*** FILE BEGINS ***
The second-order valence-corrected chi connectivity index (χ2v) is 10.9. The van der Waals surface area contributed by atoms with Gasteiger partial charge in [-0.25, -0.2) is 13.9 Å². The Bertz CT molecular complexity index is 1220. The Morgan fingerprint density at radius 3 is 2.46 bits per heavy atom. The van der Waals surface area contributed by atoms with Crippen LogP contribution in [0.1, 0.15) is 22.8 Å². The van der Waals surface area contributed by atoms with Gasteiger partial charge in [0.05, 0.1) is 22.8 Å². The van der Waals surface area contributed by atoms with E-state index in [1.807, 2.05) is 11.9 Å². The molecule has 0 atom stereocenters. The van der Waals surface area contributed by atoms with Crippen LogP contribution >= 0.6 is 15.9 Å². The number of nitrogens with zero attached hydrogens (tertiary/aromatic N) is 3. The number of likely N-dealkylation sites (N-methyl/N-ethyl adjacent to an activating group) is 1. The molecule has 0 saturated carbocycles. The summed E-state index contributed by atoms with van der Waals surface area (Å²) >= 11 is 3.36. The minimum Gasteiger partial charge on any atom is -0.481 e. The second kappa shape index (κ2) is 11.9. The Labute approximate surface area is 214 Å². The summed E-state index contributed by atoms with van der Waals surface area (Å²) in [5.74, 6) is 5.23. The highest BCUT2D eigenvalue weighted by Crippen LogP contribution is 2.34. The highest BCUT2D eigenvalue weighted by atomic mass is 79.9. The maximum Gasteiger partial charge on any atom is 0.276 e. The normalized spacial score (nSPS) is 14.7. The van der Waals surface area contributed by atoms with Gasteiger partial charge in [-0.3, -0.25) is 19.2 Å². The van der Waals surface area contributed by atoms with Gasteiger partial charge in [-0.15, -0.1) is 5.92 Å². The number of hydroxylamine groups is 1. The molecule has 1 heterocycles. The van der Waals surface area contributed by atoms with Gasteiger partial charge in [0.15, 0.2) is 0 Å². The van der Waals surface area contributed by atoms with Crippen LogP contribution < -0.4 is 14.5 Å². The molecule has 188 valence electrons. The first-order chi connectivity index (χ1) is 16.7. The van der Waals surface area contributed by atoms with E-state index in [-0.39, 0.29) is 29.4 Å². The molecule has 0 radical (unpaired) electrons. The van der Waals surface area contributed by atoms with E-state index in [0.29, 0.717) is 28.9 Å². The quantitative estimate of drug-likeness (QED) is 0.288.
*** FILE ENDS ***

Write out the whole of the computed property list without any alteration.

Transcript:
The second-order valence-corrected chi connectivity index (χ2v) is 10.9. The van der Waals surface area contributed by atoms with Gasteiger partial charge in [-0.25, -0.2) is 13.9 Å². The Bertz CT molecular complexity index is 1220. The Morgan fingerprint density at radius 3 is 2.46 bits per heavy atom. The van der Waals surface area contributed by atoms with Crippen LogP contribution in [0.1, 0.15) is 22.8 Å². The van der Waals surface area contributed by atoms with Gasteiger partial charge in [0.05, 0.1) is 22.8 Å². The van der Waals surface area contributed by atoms with E-state index in [1.807, 2.05) is 11.9 Å². The molecule has 0 atom stereocenters. The van der Waals surface area contributed by atoms with Crippen LogP contribution >= 0.6 is 15.9 Å². The number of nitrogens with zero attached hydrogens (tertiary/aromatic N) is 3. The number of likely N-dealkylation sites (N-methyl/N-ethyl adjacent to an activating group) is 1. The molecule has 0 saturated carbocycles. The summed E-state index contributed by atoms with van der Waals surface area (Å²) >= 11 is 3.36. The minimum Gasteiger partial charge on any atom is -0.481 e. The second kappa shape index (κ2) is 11.9. The Labute approximate surface area is 214 Å². The summed E-state index contributed by atoms with van der Waals surface area (Å²) in [5.74, 6) is 5.23. The highest BCUT2D eigenvalue weighted by Crippen LogP contribution is 2.34. The highest BCUT2D eigenvalue weighted by atomic mass is 79.9. The maximum Gasteiger partial charge on any atom is 0.276 e. The normalized spacial score (nSPS) is 14.7. The van der Waals surface area contributed by atoms with Gasteiger partial charge in [-0.3, -0.25) is 19.2 Å². The van der Waals surface area contributed by atoms with Gasteiger partial charge in [-0.15, -0.1) is 5.92 Å². The number of hydroxylamine groups is 1. The molecule has 1 heterocycles. The van der Waals surface area contributed by atoms with Gasteiger partial charge in [0.15, 0.2) is 0 Å². The van der Waals surface area contributed by atoms with Crippen LogP contribution < -0.4 is 14.5 Å². The molecule has 188 valence electrons. The first-order chi connectivity index (χ1) is 16.7. The van der Waals surface area contributed by atoms with E-state index in [-0.39, 0.29) is 29.4 Å². The molecule has 0 radical (unpaired) electrons. The van der Waals surface area contributed by atoms with E-state index in [0.29, 0.717) is 28.9 Å². The quantitative estimate of drug-likeness (QED) is 0.288.